Anti-Terror Law Opens Student Lives To Government





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U.S. student records could be potentially seized, searched and passed on to government officials without their knowledge, after legislation diminishing student privacy became law in October.

Ten months after Sept. 11, the Patriot Act, designed to protect U.S. citizens against acts of terror, leaves students questioning their privacy.

The Patriot Act, which boosts government access to personal information to prevent terrorism, federal agents may access student records without probable cause.

"The question is, can the law go out essentially on belief?" says Barmak Nassirian, associate executive director of the American Association of Collegiate Registrars and Admissions Office. "Now it can. Probable cause is no longer required as long as their reason to believe is specific and articulable."

Federal agents may pull student records after obtaining a court order with certification that the information is relevant to an investigation.

"If we have a legitimate lawful reason, we will undertake all lawful steps to investigate," said Special Agent Steven Berry, an FBI spokesperson.

Student records include academic and personal progress, quantitative information such as test scores, progress reports, evaluations, family information, social security numbers, medical, parking records and other personal information.

The U.S. government also has access to student grades and social security numbers, which in the past have not been disclosed. Federal agents may also acquire student data for the purpose of statistical research under the National Education Statistics Act.

The Patriot Act amends the Family Educational Rights and Privacy Act and the National Statistics Act. Before October, universities under the Family Educational Rights and Privacy Act were required to legally notify a student if their records were being searched unless federal authorities requested otherwise. Colleges and universities had to consent to handing over the records.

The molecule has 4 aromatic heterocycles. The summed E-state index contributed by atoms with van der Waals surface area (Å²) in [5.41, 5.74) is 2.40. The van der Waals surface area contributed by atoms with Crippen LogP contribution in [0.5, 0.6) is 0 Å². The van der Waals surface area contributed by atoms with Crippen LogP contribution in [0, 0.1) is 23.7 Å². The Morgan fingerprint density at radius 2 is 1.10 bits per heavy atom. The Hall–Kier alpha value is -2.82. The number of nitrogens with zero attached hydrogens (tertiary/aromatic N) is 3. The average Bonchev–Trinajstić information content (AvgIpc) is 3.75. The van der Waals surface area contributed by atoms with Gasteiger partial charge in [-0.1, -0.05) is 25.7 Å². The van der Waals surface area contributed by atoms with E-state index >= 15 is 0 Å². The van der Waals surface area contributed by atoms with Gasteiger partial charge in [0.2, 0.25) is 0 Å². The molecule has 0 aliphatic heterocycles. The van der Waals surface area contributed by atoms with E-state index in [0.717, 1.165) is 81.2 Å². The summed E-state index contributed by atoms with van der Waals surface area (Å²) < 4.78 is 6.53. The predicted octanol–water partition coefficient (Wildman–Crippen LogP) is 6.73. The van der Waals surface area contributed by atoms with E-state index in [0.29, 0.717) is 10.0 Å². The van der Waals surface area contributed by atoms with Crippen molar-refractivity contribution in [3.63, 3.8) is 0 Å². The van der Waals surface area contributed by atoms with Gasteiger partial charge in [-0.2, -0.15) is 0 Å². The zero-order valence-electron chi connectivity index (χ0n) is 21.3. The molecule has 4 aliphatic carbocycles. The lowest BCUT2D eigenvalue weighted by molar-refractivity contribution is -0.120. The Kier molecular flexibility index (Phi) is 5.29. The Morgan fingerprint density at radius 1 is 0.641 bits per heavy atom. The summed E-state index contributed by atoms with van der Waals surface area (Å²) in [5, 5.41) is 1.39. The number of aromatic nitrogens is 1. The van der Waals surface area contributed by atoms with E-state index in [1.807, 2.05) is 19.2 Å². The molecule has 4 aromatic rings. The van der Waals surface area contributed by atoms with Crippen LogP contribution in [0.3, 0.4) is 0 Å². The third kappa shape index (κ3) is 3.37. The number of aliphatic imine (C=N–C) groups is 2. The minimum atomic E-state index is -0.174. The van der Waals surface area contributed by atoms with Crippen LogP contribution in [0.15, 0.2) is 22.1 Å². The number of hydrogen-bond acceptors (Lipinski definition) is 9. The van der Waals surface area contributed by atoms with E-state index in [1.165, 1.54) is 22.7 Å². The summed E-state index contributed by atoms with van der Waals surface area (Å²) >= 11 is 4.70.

In the past, foreign students were not protected under the past privacy act and the Immigration and Naturalization Service could access their records without consent, Nassirian said.

After Sept. 11, the U.S. government accessed the records of students in particular areas of study, such as flight training, and students with certain ethnic backgrounds, from both abroad and within the United States.

As of July 11 no UC Berkeley student records have been requested by the U.S. government, said Susanna Castillo-Robson, UC Berkeley Registrar.

Although some UC Berkeley students say that government access to student records is important, others say that the act violates important student privacy measures.

Amile Mazoyer, an international UC Berkeley student from France acknowledges the need for security.

"To me what's important has changed after Sept. 11th," Mazoyer says. "Some believe that individual liberties are most important, but to me being alive is much more important."

Other students said they do not see the need for the government to have free access to to student records.

"I don't see how their accessibility to U.S. citizens' files would have an impact on the current situation basically the threat is coming from non U.S. citizens," said UC Berkeley sophomore Sanjay Dastoor. "I don't think that it's particularly appropriate for the government to look at my record without my permission."

The ACLU fears that the information requested will be transmitted through various federal agencies, putting innocent students in danger.

The American Association of Collegiate Registrars and Admissions Office said about 200 colleges have given student information to the FBI, INS and other government agencies.

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